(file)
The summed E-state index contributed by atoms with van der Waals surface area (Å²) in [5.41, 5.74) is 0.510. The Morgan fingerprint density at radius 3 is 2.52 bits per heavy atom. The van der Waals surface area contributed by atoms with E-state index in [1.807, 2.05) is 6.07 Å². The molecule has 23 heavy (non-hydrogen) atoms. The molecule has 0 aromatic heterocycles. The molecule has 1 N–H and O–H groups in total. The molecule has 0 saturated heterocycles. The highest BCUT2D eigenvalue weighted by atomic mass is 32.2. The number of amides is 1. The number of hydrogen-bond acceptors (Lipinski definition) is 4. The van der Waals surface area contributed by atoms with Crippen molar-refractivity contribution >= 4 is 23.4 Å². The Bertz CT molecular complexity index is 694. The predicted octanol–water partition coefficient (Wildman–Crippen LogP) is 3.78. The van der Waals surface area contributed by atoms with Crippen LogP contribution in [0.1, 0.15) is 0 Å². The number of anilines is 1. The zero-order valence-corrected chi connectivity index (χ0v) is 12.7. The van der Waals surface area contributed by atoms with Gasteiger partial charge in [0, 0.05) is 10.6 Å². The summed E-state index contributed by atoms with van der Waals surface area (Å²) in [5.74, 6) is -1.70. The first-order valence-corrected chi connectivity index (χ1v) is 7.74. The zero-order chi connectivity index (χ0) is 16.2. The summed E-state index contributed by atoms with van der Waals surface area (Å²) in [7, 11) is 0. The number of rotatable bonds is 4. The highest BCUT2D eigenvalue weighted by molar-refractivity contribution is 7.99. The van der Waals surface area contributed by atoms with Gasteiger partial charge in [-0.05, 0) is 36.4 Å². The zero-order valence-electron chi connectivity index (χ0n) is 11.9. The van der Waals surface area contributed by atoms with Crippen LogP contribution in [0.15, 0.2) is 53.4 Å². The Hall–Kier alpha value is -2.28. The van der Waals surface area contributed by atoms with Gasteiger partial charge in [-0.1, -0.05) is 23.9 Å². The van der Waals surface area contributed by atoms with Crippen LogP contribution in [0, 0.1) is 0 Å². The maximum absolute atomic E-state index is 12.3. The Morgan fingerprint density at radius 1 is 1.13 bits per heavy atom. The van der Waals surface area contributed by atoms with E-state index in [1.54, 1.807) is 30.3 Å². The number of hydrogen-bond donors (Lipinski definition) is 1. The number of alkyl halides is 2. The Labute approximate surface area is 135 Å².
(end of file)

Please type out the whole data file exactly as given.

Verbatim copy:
The summed E-state index contributed by atoms with van der Waals surface area (Å²) in [5.41, 5.74) is 0.510. The Morgan fingerprint density at radius 3 is 2.52 bits per heavy atom. The van der Waals surface area contributed by atoms with E-state index in [1.807, 2.05) is 6.07 Å². The molecule has 23 heavy (non-hydrogen) atoms. The molecule has 0 aromatic heterocycles. The molecule has 1 N–H and O–H groups in total. The molecule has 0 saturated heterocycles. The highest BCUT2D eigenvalue weighted by atomic mass is 32.2. The number of amides is 1. The number of hydrogen-bond acceptors (Lipinski definition) is 4. The van der Waals surface area contributed by atoms with Crippen molar-refractivity contribution >= 4 is 23.4 Å². The Bertz CT molecular complexity index is 694. The predicted octanol–water partition coefficient (Wildman–Crippen LogP) is 3.78. The van der Waals surface area contributed by atoms with Crippen LogP contribution in [0.1, 0.15) is 0 Å². The number of anilines is 1. The zero-order valence-corrected chi connectivity index (χ0v) is 12.7. The van der Waals surface area contributed by atoms with Gasteiger partial charge in [0, 0.05) is 10.6 Å². The summed E-state index contributed by atoms with van der Waals surface area (Å²) in [5.74, 6) is -1.70. The first-order valence-corrected chi connectivity index (χ1v) is 7.74. The zero-order chi connectivity index (χ0) is 16.2. The summed E-state index contributed by atoms with van der Waals surface area (Å²) in [7, 11) is 0. The number of rotatable bonds is 4. The highest BCUT2D eigenvalue weighted by molar-refractivity contribution is 7.99. The van der Waals surface area contributed by atoms with Gasteiger partial charge in [-0.05, 0) is 36.4 Å². The zero-order valence-electron chi connectivity index (χ0n) is 11.9. The van der Waals surface area contributed by atoms with Crippen LogP contribution in [0.15, 0.2) is 53.4 Å². The Hall–Kier alpha value is -2.28. The van der Waals surface area contributed by atoms with Gasteiger partial charge in [-0.1, -0.05) is 23.9 Å². The van der Waals surface area contributed by atoms with Crippen LogP contribution in [0, 0.1) is 0 Å². The maximum absolute atomic E-state index is 12.3. The Morgan fingerprint density at radius 1 is 1.13 bits per heavy atom. The van der Waals surface area contributed by atoms with E-state index in [1.54, 1.807) is 30.3 Å². The number of hydrogen-bond donors (Lipinski definition) is 1. The number of alkyl halides is 2. The Labute approximate surface area is 135 Å².